Even When They Lost, California Democrats Made Big Gains in Republican Districts

Check out this chart.

This year, the Democratic Party targeted 10 Republican-held California congressional seats it felt it had a pretty good shot at flipping. In the 2016 presidential election, Hillary Clinton beat Donald Trump in seven of these districts, including some reliably Republican ones Southern California. The decision to focus on those races partly paid off, though the final results aren’t in yet: three seats flipped, four stayed red, and three races are still too close to call.   

The results from those 10 districts already show that Democratic candidates improved their party’s performance across the board. In the seven decided races, this year’s candidates’ vote share was an average of eight percentage points higher than that of the 2016 Democratic candidates in their districts.

Democrats increased their vote share in all 10 of California’s hottest races


Some gains were impressive: Harley Rouda, who defeated Rep. Dana Rohrabacher, got 52 percent of the vote; the previous Democrat to challenge the 15-term incumbent got just 42 percent. Ammar Campa-Najjar also did 10 points better than his predecessor. The biggest jump was in the 22nd District, where Andrew Janz pulled in 12 points more than the Democratic candidate two years ago.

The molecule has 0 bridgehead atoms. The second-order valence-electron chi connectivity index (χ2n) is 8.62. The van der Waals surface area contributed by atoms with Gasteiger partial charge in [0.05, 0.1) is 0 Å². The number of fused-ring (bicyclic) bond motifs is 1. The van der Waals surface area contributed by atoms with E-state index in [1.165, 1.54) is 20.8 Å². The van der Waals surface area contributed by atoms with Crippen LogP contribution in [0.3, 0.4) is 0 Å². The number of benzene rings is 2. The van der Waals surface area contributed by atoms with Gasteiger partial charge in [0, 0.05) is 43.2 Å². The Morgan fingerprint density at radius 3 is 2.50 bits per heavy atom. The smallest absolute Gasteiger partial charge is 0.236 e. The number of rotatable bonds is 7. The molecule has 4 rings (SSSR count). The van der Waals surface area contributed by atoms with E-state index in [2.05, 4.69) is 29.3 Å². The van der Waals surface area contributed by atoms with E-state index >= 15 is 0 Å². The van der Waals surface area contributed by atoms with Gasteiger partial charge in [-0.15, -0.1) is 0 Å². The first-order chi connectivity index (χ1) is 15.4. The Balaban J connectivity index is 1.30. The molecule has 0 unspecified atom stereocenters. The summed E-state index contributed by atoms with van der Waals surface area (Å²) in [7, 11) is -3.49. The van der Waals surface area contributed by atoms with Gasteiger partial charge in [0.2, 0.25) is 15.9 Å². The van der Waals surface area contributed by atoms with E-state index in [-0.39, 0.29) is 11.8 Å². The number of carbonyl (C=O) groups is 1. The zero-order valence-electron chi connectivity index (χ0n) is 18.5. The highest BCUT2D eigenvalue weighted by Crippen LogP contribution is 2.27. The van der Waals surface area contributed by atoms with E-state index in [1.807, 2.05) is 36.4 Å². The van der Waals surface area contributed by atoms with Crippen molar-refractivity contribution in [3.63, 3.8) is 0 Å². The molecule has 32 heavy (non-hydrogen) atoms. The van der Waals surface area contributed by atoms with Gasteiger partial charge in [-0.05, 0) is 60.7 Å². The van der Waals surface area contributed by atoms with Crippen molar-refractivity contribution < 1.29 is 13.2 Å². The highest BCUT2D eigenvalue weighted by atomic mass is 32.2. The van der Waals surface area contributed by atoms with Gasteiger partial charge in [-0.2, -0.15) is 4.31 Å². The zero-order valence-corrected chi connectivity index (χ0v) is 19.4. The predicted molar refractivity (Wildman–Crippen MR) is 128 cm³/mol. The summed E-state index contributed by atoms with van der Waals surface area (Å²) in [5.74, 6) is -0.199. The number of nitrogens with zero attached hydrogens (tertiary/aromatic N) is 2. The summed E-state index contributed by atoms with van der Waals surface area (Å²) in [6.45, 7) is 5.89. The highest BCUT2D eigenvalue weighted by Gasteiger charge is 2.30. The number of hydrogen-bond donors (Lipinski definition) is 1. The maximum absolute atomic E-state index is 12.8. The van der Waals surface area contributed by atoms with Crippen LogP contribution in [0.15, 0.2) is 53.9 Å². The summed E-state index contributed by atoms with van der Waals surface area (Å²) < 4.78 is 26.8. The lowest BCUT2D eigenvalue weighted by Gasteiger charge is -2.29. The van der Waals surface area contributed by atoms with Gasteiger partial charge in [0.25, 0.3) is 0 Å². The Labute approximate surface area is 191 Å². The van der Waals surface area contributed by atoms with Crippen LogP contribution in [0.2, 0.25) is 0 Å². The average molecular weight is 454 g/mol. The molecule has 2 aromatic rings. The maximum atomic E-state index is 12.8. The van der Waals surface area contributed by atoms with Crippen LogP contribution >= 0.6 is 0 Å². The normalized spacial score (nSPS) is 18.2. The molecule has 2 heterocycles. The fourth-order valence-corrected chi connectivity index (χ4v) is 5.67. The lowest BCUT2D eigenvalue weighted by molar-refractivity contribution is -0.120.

Though Campa-Najjar and Janz lost to Rep. Duncan Hunter and Rep. Devin Nunes, respectively, their performance illustrates the gains California Democrats made in heavily conservative districts. The Democrats in the four races where Republicans retained their seats improved their party’s vote share by an average of 8.9 points. 

The three Democrats who have won their races (so far) expanded their party’s vote share by an average of 6.8 points. Based on the most current vote tallies from the California secretary of state, Democrats in the three uncalled races have outperformed their predecessors by an average of 5.7 points.

A more complete assessment of how well the Democrats’ California strategy fared could take a little while: The final results in those last three races may not be known until Thanksgiving

FACT:

Mother Jones was founded as a nonprofit in 1976 because we knew corporations and the wealthy wouldn't fund the type of hard-hitting journalism we set out to do.

Today, reader support makes up about two-thirds of our budget, allows us to dig deep on stories that matter, and lets us keep our reporting free for everyone. If you value what you get from Mother Jones, please join us with a tax-deductible donation today so we can keep on doing the type of journalism 2019 demands.

We Recommend

Latest

Give a Year of the Truth

at our special holiday rate

just $12

Order Now

Sign up for our newsletters

Subscribe and we'll send Mother Jones straight to your inbox.

Support our journalism

Help Mother Jones' reporters dig deep with a tax-deductible donation.

Donate

We have a new comment system! We are now using Coral, from Vox Media, for comments on all new articles. We'd love your feedback.